Lettuce is a cool-season vegetable, it grows best in temperatures around 60 – 65°F. Once temperatures rise above 80°F, lettuce will normally start to “bolt” or stop leaf production and send up a stalk to flower and produce seed. The leaves become bitter when this happens.
Romaine types such as Mayan Jaguar and Pomegranate Crunch, Butterheads, such as Tom Thumb and Speckled Amish, and loose-leaf lettuces, such as Buckley and Slo-Bolt tolerate heat better than tighter heading lettuces like Iceberg.
Several things you can do to grow lettuce in summer, at least a little longer.
Mulch Lettuce tolerates a higher air temperature if the soil around its roots is cool and moist. Keeping your soil cool and damp encourages your lettuce to grow longer without bolting. Since lettuce has wide and shallow roots, a thick mulch keeps it happier in warm weather.
Partial shade is one way to keep lettuce growing later into warm weather. Deep shade isn’t good, but a system allowing sun during the morning while sheltering the plants in the afternoon keeps them living longer.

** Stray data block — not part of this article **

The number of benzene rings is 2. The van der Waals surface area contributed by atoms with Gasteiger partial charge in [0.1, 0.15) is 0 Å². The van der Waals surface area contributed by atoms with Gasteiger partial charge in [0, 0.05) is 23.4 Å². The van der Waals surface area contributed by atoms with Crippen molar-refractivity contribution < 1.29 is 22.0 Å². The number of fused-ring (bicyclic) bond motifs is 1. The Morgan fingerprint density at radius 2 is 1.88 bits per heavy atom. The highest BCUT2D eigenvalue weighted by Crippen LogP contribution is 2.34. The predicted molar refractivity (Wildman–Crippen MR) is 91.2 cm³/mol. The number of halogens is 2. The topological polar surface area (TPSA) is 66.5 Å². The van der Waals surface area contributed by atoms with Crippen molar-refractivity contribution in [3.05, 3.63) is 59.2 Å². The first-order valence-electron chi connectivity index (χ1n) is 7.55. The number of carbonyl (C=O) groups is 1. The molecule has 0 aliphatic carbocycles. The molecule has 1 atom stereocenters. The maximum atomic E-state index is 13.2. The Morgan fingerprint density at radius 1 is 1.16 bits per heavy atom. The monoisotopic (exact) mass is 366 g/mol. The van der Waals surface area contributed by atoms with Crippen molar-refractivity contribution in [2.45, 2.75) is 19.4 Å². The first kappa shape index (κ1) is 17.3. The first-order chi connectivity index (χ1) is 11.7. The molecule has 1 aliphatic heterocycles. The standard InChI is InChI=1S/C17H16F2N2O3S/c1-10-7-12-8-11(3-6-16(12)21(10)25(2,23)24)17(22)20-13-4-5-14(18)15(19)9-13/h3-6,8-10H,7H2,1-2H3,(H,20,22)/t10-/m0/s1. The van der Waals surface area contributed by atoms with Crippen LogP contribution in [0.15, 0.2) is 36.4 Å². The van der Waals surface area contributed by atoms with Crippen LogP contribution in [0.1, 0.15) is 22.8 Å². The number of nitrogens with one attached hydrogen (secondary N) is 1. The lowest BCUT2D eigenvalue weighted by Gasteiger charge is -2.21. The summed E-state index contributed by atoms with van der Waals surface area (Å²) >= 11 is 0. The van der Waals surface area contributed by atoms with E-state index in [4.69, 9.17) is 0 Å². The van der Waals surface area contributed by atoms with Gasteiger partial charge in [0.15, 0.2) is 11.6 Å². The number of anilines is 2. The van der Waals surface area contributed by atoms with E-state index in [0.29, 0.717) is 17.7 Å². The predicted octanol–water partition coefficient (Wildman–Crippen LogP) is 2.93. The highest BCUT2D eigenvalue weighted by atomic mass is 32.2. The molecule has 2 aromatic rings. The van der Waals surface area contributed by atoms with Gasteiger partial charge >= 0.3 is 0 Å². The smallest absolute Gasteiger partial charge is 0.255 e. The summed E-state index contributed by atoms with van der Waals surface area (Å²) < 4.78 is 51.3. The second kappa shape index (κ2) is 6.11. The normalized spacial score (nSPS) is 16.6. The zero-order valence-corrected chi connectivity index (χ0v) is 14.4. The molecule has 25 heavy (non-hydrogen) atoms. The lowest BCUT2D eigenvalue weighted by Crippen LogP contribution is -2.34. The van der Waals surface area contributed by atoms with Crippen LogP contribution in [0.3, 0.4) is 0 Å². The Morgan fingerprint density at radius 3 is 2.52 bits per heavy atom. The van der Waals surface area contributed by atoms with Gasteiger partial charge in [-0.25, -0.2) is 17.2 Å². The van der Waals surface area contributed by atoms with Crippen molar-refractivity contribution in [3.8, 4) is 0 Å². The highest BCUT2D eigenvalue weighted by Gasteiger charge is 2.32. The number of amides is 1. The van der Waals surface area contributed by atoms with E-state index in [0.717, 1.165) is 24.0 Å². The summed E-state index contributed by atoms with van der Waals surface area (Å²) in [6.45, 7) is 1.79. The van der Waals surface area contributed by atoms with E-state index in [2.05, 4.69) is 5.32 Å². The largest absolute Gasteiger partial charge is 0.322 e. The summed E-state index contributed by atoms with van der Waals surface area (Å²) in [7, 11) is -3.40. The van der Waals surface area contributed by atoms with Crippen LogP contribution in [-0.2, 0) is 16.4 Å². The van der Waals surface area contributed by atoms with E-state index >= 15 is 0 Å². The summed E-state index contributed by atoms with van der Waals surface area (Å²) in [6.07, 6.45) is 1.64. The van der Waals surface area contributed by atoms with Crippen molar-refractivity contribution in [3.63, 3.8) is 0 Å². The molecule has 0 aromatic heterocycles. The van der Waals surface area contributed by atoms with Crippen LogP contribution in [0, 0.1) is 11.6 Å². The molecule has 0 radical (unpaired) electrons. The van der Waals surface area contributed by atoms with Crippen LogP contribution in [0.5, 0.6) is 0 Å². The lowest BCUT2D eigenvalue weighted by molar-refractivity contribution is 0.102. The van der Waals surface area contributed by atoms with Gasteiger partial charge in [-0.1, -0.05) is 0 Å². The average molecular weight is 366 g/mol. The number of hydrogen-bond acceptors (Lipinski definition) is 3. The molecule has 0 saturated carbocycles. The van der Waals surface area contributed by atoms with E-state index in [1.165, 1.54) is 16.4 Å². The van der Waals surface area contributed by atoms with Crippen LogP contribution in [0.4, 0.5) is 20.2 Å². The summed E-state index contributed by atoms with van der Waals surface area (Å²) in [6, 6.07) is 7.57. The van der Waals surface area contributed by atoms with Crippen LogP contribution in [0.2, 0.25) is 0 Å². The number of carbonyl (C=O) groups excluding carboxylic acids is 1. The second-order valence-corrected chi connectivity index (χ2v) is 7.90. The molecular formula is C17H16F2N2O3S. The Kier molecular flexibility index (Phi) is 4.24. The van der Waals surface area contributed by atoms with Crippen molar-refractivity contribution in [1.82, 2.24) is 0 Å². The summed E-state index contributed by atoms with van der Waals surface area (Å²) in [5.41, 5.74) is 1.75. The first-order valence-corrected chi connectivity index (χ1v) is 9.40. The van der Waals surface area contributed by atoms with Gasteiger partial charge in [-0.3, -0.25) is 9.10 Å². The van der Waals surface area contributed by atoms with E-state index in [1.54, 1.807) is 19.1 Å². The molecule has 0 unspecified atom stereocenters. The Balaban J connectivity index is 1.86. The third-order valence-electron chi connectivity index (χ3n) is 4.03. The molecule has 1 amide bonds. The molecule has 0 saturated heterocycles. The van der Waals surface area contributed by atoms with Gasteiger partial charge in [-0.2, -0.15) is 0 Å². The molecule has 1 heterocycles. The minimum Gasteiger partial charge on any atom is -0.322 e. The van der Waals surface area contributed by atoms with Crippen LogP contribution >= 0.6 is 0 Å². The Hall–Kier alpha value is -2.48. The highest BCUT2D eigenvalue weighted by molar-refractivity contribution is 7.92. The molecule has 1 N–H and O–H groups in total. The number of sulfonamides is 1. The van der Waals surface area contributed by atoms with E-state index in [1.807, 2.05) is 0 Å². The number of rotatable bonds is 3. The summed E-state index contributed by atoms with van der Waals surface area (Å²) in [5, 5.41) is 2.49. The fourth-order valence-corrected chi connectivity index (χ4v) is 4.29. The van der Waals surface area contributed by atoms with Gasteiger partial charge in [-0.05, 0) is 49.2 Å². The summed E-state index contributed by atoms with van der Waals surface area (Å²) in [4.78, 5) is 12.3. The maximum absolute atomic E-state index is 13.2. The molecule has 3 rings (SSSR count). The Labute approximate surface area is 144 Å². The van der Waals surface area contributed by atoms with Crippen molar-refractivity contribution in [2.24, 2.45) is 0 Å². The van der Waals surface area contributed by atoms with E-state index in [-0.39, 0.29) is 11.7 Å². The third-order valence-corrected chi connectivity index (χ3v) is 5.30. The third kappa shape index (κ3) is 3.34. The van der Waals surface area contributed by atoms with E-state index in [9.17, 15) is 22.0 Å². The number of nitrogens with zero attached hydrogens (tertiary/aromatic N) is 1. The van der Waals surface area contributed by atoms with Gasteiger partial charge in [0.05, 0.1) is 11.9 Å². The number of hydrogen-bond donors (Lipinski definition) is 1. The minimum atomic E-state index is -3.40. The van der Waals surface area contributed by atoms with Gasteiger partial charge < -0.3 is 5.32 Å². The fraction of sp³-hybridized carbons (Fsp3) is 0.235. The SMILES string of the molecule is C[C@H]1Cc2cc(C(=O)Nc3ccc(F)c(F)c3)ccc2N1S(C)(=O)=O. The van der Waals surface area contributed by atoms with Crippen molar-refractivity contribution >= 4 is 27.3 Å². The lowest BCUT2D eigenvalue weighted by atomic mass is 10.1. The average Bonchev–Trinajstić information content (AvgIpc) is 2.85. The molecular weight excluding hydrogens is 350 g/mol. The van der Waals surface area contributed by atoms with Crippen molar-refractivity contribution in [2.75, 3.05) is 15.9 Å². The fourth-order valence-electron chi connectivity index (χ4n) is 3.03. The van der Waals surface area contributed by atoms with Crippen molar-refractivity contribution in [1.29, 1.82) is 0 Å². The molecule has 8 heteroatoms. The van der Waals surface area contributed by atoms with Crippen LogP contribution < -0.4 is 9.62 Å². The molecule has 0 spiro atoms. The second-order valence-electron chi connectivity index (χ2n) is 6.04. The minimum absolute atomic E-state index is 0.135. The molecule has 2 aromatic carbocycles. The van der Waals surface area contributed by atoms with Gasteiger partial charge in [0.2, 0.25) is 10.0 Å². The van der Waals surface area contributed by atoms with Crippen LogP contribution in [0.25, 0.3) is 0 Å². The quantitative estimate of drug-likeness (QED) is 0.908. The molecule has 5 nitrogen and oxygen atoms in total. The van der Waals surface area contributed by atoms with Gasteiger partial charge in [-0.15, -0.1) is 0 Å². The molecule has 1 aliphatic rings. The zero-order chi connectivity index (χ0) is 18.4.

In the long run, when it gets as hot as it is going to get in the upcoming weeks (100’s), there is very little you can do to prevent your lettuce from bolting and turning bitter. To salvage it, harvest it and it will keep n the refrigerator for weeks. Much longer than anything you can buy at a grocery store.
If you are starting seeds during these times, just know that most lettuce seeds won’t germinate as temperatures rise above 80°F, a condition called “thermo-inhibition”. This trait is a carryover from wild lettuce in the Mediterranean Middle East, where summers are hot with little moisture. If the lettuce seeds sprouted under these conditions, they would soon die out and the species would go extinct.
That is why we do not grow it here after spring or too early before autumn. Yet, we are not far from the Salinas Valley, where so much lettuce grows.